Saturday, 6 July 2013

Back on the Trail of the Frugal Microholding (Part I)

Too Small for Smallholding? Try Microholding!

Part 1 of 3
It's been two years since we moved into our fixy-up. That's another two years of scrimping and saving, trying to get an eco-renovation done on a very tight budget and trying to create a semblance of normality in the wilderness that was the garden before the property lay empty for a couple of years. I'm pleased to say that we do now have water running from the taps rather than all over the house and through the roof, mains electricity reinstated, a phone line with broadband, a flushing toilet, an electric shower and a stand along multi-fuel stove (although this still needs some work done to complete the installation properly). We have some floors, even managing to uncover and salvage the original stone tiles that make up the hallway, but everything else is taking far more time and money than anticipated. But we can see the path we're taking, so that has to be good.
Garden progress is even slower! Weeds grow very fast, almost as fast as the dreaded slugs and snails munch through my plants! And this year's exceptionally long winter with several feet of snow certainly haven't helped matters. Regardless, the 90m x 10m strip of wilderness is slowly taking shape on what little budget we afford it.
OK, so it's painstakingly slow, despite trying to get it to a stage that it will produce food for us as quickly as possible. I've been trying my best to do as much as possible with as little as possible, salvaging useable 'stuff' in an effort to try and follow a frugal version of permaculture. As you can see, the Foxgloves are in full agreement with this strategy.
The bottom of the garden remains untouched barring what the hens have managed to achieve for us by way of clearing the ground. Moving from the hen run we have the burn, which has flooded once during the severe rains we had last year. Next to this is the wild bird corner, seen above, which is surrounded by Foxgloves and a selection of shrubs donated by friends or traded for through our LETS (Local Exchange Trading Scheme) group.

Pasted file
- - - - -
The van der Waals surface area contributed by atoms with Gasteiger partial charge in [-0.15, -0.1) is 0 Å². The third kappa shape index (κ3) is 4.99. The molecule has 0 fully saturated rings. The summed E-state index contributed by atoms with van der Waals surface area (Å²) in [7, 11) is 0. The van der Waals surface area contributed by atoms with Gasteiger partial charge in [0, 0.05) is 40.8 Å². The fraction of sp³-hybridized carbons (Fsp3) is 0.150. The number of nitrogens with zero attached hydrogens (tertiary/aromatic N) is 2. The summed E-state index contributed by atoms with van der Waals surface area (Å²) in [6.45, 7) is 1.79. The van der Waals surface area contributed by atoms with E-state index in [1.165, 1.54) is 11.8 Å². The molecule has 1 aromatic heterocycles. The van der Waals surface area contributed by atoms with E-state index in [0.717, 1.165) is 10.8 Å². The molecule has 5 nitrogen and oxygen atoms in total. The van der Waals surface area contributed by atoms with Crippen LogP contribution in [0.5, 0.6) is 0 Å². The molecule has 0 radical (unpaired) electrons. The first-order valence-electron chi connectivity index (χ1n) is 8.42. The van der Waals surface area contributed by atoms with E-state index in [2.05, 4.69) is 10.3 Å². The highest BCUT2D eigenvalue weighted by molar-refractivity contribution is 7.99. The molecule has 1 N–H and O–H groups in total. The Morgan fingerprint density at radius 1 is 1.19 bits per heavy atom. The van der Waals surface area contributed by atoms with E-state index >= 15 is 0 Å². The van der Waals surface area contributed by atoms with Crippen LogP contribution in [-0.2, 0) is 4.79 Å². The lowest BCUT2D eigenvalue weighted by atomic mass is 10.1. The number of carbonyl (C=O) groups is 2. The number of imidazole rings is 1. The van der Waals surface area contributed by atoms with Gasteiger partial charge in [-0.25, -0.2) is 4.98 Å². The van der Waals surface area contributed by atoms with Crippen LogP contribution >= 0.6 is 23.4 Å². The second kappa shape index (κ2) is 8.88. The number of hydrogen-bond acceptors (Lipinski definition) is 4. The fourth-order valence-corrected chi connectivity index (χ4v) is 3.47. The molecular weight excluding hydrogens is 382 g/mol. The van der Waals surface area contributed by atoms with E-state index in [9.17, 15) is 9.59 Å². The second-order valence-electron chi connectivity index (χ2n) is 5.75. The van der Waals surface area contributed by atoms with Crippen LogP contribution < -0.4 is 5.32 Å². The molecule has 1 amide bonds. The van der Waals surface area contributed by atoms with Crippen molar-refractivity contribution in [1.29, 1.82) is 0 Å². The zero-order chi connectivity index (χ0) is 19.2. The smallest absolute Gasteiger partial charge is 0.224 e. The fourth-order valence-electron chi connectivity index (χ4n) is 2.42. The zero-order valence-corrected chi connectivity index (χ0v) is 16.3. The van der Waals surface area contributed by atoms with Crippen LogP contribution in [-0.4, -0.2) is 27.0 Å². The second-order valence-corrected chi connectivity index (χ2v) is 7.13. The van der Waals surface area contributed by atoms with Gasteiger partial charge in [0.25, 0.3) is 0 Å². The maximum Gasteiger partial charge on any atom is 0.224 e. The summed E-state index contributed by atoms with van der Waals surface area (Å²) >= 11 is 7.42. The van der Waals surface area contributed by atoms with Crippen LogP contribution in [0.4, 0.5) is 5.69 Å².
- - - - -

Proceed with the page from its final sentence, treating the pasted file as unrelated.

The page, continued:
It's a very pretty corner of the garden and one where we were happy to see Blue tits nesting this year in the first of the boxes we'd hung in the old plum tree. What with that and the ducks having the run of this part of the garden, it makes for an ideal shady retreat - if the old wooden bench remains with us long enough to enjoy using it. All around the edges, I have planted raspberry canes but these have taken on a life of their own and will need sorting out later this year so we can train them into neat productivity in future years.
About halfway down the garden, we dug a pond and linked it to the stream, hoping this would help siphon off any excess surface water during floods. There's another wooden bench beside the pond but you tend to get soaked when sitting there if the ducks decide it's more fun to bathe in the pond than swim in it. They do love their pond but, like everything else about here, the pond project hasn't been completed yet.
The willow whips have sprouted and had to be cut back this year, the reeds have rooted and are growing well and the little fruit trees that had to be rudely transplanted from the previous garden at a less than suitable time of year seem to be recovering from the upheaval, some even beginning to produce fruit. (Only apples and cherries, the pear and plum trees are much slower) but that's as far as the central garden project - the micro orchard - has reached, so far. But the ducks love it!
In true permaculture fashion and in support of several pleas to leave parts of the garden uncut to attract and benefit bees and other insects, I have banned the mowing of the daisies and buttercups that grow among the fruit trees, barring a path through them to get to the bottom of the garden and reach the hens.
In this mid section, we also have the duck housing and two compost bins but I have to say they will never produce sufficient compost to sort out the entire garden, so I have had to invest in pre-packed bags for starting off seeds and getting the vegetables going. The hedgerow is slowly becoming edible, as I have all the raspberries, crab apples, blackcurrants and elder. We'll see how things go with those before embarking on any further developments in that department.
Apologies if these posts seem to be rather image heavy, but it's the easiest way of recording progress so I may look back this time next year and see what progress has been made.




    1. Thanks, Gill. I hope you like parts 2 and 3 just as much and that I'll soon have some more exciting photos as this all progresses. :)

  2. I love the pictures!! I'll vote for more pictures every time. It is looking good though. I've just taken on a new garden, and goodness me, what a task. Weeds galore and not much more, though my cabbages and runner beans are looking OK.


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